4. The tefillin help us subjugate our hearts (and minds) to G‑d. As such, it's appropriate that they be placed on the left side—opposite the heart.39
  5. The right side represents physical strength. The left side represents intellectual achievement (as signified by the fact that the heart is on the left side). We place the tefillin on the left side to indicate that we are trying to overcome our physical desires through our intellectual understanding (of G‑d).40
  6. We put the tefillin on the weaker side to teach us that we have no power to accomplish anything on our own; whatever we achieve is only with the strength given to us by G‑d.41

Tefillin for a Left-Handed or Ambidextrous Person

The Talmud says42 that a left-handed person puts the tefillin on his weaker arm,43 i.e., his right arm.44

An ambidextrous person puts tefillin on his left arm.45 If he uses his right arm for writing and he does everything else with his left arm, or vice versa, there's disagreement between various halachic authorities regarding the correct arm for putting on tefillin.46 In practice, in the first case one wears the tefillin on the left arm; whereas in the second case, one puts them on the right arm.47

Left-Handed People with Regards to Other Mitzvot

Mitzvot that are done with the right hand, a left-handed person does with his left handIn most cases, those mitzvot that are done with the right hand (or side), a left-handed person does with his left hand. Since his left hand is stronger, it represents the same thing that the right hand represents for a right-handed person.48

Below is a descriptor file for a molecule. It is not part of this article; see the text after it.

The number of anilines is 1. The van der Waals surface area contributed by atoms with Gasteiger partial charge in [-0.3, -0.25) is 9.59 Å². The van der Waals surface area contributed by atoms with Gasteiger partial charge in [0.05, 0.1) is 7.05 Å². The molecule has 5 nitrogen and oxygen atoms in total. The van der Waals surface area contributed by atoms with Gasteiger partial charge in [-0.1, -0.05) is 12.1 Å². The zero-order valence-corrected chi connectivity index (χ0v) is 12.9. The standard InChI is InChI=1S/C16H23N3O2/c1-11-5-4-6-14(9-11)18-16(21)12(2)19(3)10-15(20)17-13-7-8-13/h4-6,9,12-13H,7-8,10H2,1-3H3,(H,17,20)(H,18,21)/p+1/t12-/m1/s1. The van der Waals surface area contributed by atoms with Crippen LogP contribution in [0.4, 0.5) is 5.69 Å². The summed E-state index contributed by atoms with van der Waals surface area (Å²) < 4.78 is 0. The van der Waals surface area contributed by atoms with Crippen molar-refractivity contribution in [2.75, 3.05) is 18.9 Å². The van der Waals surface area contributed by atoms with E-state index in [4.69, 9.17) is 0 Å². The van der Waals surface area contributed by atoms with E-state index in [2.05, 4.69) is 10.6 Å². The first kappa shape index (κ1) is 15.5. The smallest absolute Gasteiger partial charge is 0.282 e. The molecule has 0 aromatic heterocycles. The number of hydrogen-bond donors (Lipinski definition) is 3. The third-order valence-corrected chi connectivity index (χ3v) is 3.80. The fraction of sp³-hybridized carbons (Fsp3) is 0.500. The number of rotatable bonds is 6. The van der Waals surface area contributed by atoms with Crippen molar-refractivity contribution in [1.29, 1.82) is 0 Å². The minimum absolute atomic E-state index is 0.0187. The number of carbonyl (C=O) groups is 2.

The following things49 should be done by a left-handed person on/with his left side:

  1. Clothe and wash the left side of the body first.50
  2. Wash the left hand first when washing for bread or upon arising in the morning.51
  3. Hold the kiddush cup in the left hand.52
  4. Hold the lulav in the left hand and the etrog in the right hand.53
  5. Step back after the Amidah with the right foot first (if he is left-footed).54
  6. Hold food or mitzvah items in the left hand while reciting the blessing.55

The following things, however, should be done by a left-handed person in the same way that a right-handed person does them:

  1. Mezuzah on the right side of the doorway.
  2. Cover the eyes with his right hand when saying Shema, so that he can hold his tztitzit with his left hand—opposite the heart.
  3. After the Amidah, bow to the left side first (corresponding to the right side of the Divine Presence).
  4. Put his head down for tachanun on his left arm (for the same reason).
  5. Lean to the left at the Seder, for health reasons as mentioned above.56
  6. Hold the shofar to the right side of the mouth.57
  7. A left-handed kohen turns around to bless the congregants the same way a right-handed kohen does.58
  8. Hold a Torah scroll on his right side.59
  9. Walk to the right as he walks to the bimah or the Ark, if he is a chazzan carrying the Torah.60